The Eureka City Council moved forward this week with including a land acknowledgement at the the beginning of its meetings, unanimously approved the creation of citizens advisory board for the police department and chose Linc Housing, a company out of Long Beach, as the developer for 107 affordable housing units across three city-owned properties.
At Councilmember Natalie Arroyo’s request, the council considered Tuesday whether to include a regular acknowledgement in council meetings that would fall between the councilmembers’ roll call and the pledge of allegiance specifically noting that the meeting is taking place on the ancestral lands of the Wiyot people, who have lived in Humboldt County since time immemorial. Councilmember Kim Bergel said she liked the idea but the acknowledgement needs to be more than just boilerplate language.
“I think it’s important, I think it’s a sign of respect,” she said. “The thing about this though, I don’t want to do a land acknowledgement because it’s the thing to do … I don’t want to do gratuitous land acknowledgement. I believe it needs have some substance.”
Bergel said she’d like to see the city consult with the Wiyot Tribe on a more regular basis to “continue to develop our relationship with the tribe,” and noted that she watched a 90-minute lecture by Humboldt State University Native American Studies Chair Cutcha Risling Baldy (a Journal contributor) on the subject, in which she counseled that, done right, land acknowledgements should include reference to all Native peoples who lived in the area, Native terms for the land and present tense language to honor Native people’s continued existences on the lands.
Bergel said the acknowledgements can be “precious, imperative and important” but need to be done with research and thought. Arroyo agreed, saying the city should consult not just the Wiyot Tribe but other tribes and rancherias in the area about what they’d like to see in an acknowledgement, saying it’s also a good opportunity to open dialogues about what else the city can do.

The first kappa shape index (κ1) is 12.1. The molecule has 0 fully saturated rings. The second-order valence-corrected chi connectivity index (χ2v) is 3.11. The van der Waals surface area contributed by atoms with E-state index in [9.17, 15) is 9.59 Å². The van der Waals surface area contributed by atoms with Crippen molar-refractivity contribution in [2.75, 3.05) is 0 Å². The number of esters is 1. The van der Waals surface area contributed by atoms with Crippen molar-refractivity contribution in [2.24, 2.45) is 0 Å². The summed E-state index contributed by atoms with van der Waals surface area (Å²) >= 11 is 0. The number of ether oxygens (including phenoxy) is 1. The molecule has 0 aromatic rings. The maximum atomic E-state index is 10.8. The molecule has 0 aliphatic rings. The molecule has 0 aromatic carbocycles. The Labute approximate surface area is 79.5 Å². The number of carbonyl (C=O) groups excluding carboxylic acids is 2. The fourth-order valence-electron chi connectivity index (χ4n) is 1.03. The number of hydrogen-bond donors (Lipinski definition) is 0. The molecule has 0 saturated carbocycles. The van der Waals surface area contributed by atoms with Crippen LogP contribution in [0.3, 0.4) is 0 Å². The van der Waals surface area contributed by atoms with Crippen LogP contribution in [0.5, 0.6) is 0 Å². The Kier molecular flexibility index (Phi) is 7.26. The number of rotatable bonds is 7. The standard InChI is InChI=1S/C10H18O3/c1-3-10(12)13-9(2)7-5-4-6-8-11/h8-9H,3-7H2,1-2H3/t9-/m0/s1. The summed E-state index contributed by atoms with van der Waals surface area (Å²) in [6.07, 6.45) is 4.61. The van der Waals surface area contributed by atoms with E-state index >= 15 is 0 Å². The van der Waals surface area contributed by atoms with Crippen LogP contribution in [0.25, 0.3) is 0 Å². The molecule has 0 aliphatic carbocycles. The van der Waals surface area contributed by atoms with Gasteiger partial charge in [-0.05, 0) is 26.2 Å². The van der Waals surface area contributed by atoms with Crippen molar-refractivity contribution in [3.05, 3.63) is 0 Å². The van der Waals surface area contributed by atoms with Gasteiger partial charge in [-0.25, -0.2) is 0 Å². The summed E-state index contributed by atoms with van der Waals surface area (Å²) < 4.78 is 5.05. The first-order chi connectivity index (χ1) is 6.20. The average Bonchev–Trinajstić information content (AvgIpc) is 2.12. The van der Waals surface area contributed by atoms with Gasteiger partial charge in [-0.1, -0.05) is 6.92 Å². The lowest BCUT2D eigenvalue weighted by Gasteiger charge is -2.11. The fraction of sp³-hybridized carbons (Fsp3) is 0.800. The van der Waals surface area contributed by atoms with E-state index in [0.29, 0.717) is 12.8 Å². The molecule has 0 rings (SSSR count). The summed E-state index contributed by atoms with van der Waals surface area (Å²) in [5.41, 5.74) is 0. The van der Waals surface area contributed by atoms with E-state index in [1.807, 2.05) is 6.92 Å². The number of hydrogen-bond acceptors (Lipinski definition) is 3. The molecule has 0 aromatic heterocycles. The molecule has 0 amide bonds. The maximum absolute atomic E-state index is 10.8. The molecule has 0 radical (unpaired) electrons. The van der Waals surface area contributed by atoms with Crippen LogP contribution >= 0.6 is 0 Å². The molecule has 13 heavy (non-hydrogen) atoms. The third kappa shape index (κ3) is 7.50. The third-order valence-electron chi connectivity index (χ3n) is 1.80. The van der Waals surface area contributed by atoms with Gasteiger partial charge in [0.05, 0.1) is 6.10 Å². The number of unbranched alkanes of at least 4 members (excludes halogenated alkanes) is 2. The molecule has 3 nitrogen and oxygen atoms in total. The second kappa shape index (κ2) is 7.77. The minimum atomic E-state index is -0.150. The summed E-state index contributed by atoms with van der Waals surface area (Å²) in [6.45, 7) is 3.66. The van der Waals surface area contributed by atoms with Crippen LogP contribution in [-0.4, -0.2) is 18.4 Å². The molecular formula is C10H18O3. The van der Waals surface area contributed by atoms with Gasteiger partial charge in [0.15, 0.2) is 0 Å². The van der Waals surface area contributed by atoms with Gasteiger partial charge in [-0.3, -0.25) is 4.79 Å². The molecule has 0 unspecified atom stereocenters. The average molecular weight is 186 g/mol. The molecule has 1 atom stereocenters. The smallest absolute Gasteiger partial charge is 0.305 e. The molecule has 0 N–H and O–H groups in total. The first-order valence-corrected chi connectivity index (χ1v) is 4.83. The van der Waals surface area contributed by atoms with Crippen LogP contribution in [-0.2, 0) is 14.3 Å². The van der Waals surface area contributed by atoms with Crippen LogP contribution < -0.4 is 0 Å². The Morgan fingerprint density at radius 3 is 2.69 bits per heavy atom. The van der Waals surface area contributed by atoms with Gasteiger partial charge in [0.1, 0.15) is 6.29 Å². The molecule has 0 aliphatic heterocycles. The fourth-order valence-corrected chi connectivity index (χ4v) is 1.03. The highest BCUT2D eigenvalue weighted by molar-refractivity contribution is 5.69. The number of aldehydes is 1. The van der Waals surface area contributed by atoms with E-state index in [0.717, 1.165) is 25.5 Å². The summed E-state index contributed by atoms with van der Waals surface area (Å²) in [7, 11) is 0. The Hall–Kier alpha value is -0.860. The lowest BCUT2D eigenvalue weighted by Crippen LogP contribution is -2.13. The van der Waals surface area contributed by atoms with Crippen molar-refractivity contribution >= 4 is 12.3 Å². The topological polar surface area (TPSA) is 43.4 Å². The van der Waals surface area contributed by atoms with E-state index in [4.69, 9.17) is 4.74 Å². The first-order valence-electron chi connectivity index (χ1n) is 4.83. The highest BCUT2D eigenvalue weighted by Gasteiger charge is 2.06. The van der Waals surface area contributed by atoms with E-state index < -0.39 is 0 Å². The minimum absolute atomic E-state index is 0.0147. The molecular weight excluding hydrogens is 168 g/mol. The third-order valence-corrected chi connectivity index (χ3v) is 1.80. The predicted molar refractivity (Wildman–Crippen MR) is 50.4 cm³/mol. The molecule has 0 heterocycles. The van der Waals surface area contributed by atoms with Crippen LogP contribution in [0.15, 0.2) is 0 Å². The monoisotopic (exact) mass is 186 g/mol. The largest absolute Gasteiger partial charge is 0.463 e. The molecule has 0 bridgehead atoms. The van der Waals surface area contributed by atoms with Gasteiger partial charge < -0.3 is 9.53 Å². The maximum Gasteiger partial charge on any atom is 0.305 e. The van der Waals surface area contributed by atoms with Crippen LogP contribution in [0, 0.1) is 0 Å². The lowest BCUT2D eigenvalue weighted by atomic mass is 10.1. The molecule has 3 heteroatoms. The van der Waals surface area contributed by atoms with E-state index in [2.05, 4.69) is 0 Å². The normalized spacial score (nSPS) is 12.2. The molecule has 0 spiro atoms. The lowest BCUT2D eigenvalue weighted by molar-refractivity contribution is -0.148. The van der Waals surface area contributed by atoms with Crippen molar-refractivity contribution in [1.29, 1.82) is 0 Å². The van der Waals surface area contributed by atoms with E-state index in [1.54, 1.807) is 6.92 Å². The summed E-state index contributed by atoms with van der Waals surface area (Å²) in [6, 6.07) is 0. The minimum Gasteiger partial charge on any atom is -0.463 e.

Ultimately, the council voted unanimously to approve the acknowledgement in principle but not to implement it until January, giving the city time to consult with local tribes. Final language of an acknowledgement will come back before the council before then for final approval.
In other matters, the council unanimously approved the creation of a seven-member citizens advisory board to the chief of police that will review citizen complaints, review officer disciplinary actions, department policies and critical incidents to offer input and suggestions. While the board’s meetings will be public and subject to the Brown Act, its members, who will be appointed by the mayor and approved by the council, will be bound by confidentiality agreements that would allow them to review confidential personnel documents. The board will not have any independent authority to discipline offers, investigate citizen complaints or change departmental policy, but is hoped to serve as a liaison between the department and the public, and increase transparency.
In approving the board’s creation, the council also voted to require its members to undergo implicit bias training.
Finally, the council voted unanimously to award the affordable housing development project to Linc Housing, which had put forward plans to convert three city-owned parking lots — on Sunny and Myrtle avenues, Eighth and G streets, and Sixth and M streets — into apartment complexes with a combined 107 units of affordable housing.
Watch the entirety of the council’s meeting below.